In the same interview, he denied that the baby in The Enquirer pictures was his own, saying "I don't know that baby." Recent books have explained that Edwards believed that by admitting the affair but continuing to deny the child, he could maintain his viability for a position in an Obama administration.

In 2009, The Enquirer broke the story that DNA tests prove that Edwards was the father of Frances Quinn Hunter, which he continued to deny. Finally in January, confronted with both DNA tests and a threat by Hunter to take him to court for $17,000 a month in child support, Edwards put out a written statement admitting paternity of the almost two year old girl. Elizabeth Edwards separated from her husband of over 30 years and is expected to divorce him after the required 12 month legal separation is completed.

Most importantly, The National Enquirer's investigative reporting directly led to the federal grand jury probe of whether he used his presidential campaign donations to pay for the lavish cover-up to hide Hunter and the baby from the public. The grand jury in North Carolina is expected to announce if it will indict Edwards within the next two months.

Recently, The Enquirer reported that Edwards and Hunter are now engaged to be married and living together in a $3.5 million beach house he purchased for them. Andrew Young — Edwards' long-time loyal aide who even falsely claimed paternity of Hunter's child at his boss's request — wrote in his new book that Edwards believed Hunter deliberately got pregnant and called her "that crazy slut."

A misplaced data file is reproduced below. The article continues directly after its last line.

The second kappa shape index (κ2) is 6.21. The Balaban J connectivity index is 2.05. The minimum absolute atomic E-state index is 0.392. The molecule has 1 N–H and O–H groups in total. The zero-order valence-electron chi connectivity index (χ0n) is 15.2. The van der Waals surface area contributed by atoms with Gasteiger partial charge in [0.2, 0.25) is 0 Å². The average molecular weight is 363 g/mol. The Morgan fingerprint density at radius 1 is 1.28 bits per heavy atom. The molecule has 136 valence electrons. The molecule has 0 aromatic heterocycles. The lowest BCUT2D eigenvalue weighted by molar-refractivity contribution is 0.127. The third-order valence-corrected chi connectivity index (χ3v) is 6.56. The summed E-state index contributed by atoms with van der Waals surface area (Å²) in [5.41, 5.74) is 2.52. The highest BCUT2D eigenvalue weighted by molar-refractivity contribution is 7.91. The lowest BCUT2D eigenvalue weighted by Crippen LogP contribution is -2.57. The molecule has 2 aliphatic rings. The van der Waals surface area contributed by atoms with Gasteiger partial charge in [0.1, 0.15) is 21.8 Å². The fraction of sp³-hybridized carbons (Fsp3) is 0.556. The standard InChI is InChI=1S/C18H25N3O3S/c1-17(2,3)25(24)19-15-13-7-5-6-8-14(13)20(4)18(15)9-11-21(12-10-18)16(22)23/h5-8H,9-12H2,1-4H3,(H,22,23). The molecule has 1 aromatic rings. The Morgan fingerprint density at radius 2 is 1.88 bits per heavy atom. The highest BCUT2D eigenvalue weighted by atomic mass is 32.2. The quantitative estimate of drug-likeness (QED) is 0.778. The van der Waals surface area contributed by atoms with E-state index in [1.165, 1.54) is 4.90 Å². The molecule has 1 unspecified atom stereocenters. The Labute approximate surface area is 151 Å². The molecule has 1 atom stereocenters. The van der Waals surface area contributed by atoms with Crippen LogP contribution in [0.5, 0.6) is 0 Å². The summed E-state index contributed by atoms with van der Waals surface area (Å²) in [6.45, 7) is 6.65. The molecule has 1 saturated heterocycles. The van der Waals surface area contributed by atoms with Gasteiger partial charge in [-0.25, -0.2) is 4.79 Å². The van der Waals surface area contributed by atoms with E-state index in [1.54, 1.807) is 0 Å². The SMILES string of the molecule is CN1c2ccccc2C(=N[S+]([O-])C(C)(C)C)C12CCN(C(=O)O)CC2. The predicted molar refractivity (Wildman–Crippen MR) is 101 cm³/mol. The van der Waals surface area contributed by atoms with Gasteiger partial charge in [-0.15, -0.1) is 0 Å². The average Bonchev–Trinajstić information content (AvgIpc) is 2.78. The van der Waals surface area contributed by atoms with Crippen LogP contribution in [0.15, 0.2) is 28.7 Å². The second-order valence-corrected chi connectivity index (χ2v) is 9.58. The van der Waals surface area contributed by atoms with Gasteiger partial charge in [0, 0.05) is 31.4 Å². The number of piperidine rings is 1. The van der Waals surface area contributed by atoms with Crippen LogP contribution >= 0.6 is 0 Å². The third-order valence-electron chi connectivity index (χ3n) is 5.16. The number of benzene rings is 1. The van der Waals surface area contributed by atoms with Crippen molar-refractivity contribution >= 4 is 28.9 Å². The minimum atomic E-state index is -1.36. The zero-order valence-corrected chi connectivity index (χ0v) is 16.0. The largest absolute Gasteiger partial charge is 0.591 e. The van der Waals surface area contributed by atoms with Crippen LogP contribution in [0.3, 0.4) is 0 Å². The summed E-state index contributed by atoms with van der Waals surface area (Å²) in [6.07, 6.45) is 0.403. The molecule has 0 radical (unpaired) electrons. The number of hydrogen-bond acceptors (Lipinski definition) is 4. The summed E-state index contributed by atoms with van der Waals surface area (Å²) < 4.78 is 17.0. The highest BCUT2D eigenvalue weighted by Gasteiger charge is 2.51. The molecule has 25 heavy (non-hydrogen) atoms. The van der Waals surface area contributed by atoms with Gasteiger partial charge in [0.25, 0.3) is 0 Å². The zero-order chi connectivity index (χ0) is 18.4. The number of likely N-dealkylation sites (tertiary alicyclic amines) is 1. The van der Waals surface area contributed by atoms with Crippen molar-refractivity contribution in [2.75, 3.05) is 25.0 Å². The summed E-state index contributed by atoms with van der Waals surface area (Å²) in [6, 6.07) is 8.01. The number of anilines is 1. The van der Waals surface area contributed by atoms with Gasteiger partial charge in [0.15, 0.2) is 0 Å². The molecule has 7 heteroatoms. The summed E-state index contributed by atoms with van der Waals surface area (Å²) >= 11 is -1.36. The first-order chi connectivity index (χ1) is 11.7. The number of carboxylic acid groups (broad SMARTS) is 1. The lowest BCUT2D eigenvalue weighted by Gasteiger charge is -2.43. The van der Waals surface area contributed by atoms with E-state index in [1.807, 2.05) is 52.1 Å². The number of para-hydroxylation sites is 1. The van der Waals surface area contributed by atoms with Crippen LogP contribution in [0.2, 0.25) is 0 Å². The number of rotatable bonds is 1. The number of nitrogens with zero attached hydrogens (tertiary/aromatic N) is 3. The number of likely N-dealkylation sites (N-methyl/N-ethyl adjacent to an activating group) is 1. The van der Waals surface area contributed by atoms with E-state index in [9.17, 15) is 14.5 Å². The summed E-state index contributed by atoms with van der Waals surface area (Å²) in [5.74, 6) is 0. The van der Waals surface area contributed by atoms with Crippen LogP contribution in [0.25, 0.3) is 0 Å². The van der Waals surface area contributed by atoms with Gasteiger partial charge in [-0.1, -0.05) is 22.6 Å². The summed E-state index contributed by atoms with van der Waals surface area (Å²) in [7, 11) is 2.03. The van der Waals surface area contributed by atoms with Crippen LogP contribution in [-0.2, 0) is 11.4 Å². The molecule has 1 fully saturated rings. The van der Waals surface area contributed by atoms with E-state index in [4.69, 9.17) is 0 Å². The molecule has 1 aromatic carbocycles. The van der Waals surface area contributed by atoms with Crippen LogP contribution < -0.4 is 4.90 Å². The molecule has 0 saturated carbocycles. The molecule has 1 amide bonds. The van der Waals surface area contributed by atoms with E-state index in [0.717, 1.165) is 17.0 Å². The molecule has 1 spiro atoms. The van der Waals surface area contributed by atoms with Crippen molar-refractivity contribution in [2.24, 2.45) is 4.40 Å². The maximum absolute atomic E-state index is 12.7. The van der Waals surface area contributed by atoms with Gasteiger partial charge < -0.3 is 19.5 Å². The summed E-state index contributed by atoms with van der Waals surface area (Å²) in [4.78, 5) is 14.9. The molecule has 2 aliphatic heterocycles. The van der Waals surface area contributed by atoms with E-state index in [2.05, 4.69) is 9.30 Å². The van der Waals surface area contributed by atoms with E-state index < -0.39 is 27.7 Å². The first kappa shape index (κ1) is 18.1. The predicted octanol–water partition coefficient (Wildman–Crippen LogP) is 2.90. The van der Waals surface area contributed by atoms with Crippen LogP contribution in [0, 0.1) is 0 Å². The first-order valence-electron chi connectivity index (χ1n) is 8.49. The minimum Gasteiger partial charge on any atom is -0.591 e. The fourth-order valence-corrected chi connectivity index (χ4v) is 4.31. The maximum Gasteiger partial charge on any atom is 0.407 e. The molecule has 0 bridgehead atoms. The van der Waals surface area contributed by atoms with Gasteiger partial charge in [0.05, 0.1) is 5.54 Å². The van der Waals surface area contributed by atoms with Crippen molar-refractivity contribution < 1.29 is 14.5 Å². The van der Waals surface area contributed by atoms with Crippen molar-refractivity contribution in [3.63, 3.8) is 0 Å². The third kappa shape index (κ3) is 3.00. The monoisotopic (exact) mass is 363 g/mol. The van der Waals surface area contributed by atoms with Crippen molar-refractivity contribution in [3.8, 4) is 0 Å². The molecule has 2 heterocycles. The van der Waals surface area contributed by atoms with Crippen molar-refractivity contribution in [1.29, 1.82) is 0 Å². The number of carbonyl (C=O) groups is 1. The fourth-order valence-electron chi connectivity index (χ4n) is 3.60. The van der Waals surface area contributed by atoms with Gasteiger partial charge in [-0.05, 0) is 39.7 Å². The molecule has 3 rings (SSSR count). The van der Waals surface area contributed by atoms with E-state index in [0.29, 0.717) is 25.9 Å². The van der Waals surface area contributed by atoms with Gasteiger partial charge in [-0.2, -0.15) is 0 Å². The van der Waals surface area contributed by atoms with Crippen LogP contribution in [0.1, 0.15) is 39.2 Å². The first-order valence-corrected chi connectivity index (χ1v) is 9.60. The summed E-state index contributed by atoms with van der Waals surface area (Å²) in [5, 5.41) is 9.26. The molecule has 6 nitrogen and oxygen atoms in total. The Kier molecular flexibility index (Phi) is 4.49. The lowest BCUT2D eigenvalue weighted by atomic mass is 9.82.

(Cynics who have read about the volatile Edwards-Hunter relationship and his hitting on women as recently as last month believe he is marrying her to keep her from testifying against him in a federal trial. Hunter testified against him to the grand jury, bringing their baby to court with her. But, if the grand jury indicts Edwards, by the time the federal trial starts, his divorce will be final and he will be re-married to Hunter, so she will have spousal immunity from testifying.)

The decision by the Pulitzer Board gives The Enquirer legitimacy, which is long overdue for its work uncovering political scandals — including Gary Hart's affair and Jesse Jackson's love child — the old-fashioned way, by investing the time and manpower into a long-term investigation. The media establishment is also showing that it recognizes that the landscape has changed, so small or non-traditional outlets are breaking important stories.

The Pulitzer Prize Board should be proud to buck the traditional media bias and accept The National Enquirer into the competition. In doing so, the Pulitzer has shown itself to be an institution based on an honest judge and jury of journalism, from even the most unlikely of newspapers. I believe, too, that the massive grassroots campaign by the public to push the Pulitzer Board to recognize the national importance of The Enquirer's reporting of John Edwards shows the best of Americans' core values — hard work, fairness and equality for all — even for tabloids.